Oil Prices Back From 3-Year High After Trump's Tweet, Opec Report

WTI Crude Oil

WTI Crude Oil

London Brent crude was down 24 cents, or 0.3%, at $71.78, and is up about 7% for the week.

Meanwhile China's March crude oil imports climbed month on month to the second-highest level on record, calculated on a daily basis.

The price of oil was also supported by a drop in production by the Organisation of the Petroleum Exporting Countries (Opec) and Russian Federation, as they continued to comply with a 2016 deal that was reached in Vienna after prices crashed amid a global glut, the IEA said in the report.

The IEA said that scheduled maintenance, unplanned declines and tighter supply discipline cut OPEC crude oil production by 200,000 b/d in March to 31.83 million b/d. It is not for us to declare on behalf of the Vienna agreement countries that it is "mission accomplished", but if our outlook is accurate, it certainly looks very much like it.

OPEC's monthly report said global crude supply in March was up 180,000 BPD, to average 98.15 MMBPD, with non-OPEC production increasing by 380,000 BPD. As a result, data released in the "next month or two" could show stockpiles have dropped below the five-year average, said the report.

Confirming estimates by S&P Global Platts, the IEA said a third of the March cuts came as a result of intentional reductions from Venezuela and Mexico, which have lost a combined 890,000 b/d versus the October 2016 baseline.

"Losses from Venezuela helped push OPEC crude output to the lowest level in almost three years and raised (the OPEC cut) compliance to an eye-popping 163%", the IEA said.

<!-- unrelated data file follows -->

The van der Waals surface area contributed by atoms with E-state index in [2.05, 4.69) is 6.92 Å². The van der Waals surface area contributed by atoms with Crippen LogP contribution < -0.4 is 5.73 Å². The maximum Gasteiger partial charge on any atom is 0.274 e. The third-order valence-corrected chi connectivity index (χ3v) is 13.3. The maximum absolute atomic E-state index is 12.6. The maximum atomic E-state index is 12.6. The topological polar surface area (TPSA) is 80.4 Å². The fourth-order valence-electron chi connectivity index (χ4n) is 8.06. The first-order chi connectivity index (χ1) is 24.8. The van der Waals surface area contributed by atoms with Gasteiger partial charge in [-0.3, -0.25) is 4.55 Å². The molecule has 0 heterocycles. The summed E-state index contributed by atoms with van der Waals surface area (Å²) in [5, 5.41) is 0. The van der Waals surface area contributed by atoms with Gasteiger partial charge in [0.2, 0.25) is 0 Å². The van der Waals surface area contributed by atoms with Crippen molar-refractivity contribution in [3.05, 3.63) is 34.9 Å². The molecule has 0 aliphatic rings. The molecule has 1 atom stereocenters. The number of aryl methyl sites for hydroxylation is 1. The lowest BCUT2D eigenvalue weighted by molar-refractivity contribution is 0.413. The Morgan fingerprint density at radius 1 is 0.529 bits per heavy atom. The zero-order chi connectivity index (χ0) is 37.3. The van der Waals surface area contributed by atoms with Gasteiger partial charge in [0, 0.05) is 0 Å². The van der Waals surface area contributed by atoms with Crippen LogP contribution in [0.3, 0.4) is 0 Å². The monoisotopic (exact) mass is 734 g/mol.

The U.S. overtook Saudi Arabia as the biggest oil producer in January.

" As we start the last day of the week, we feel that the geopolitical risks are not as high as feared three days ago", Petromatrix said in a note.

Despite this, supplies remain ample and analysts said this would weigh on prices eventually.

Crude oil demand will increase globally this year while non-OPEC supply is expected to rise more than expected over the next year, the Organization of the Petroleum Exporting Countries and Russian Federation stated in its monthly report released Thursday.

Thomas Pugh, a commodities economist at consultancy Capital Economics, said a global trade war ignited by USA and Chinese tariffs would hit global economic growth and be negative for oil demand.

First-quarter demand from non-OECD countries was revised downward by 260,000 barrels a day "due to weak Chinese data".

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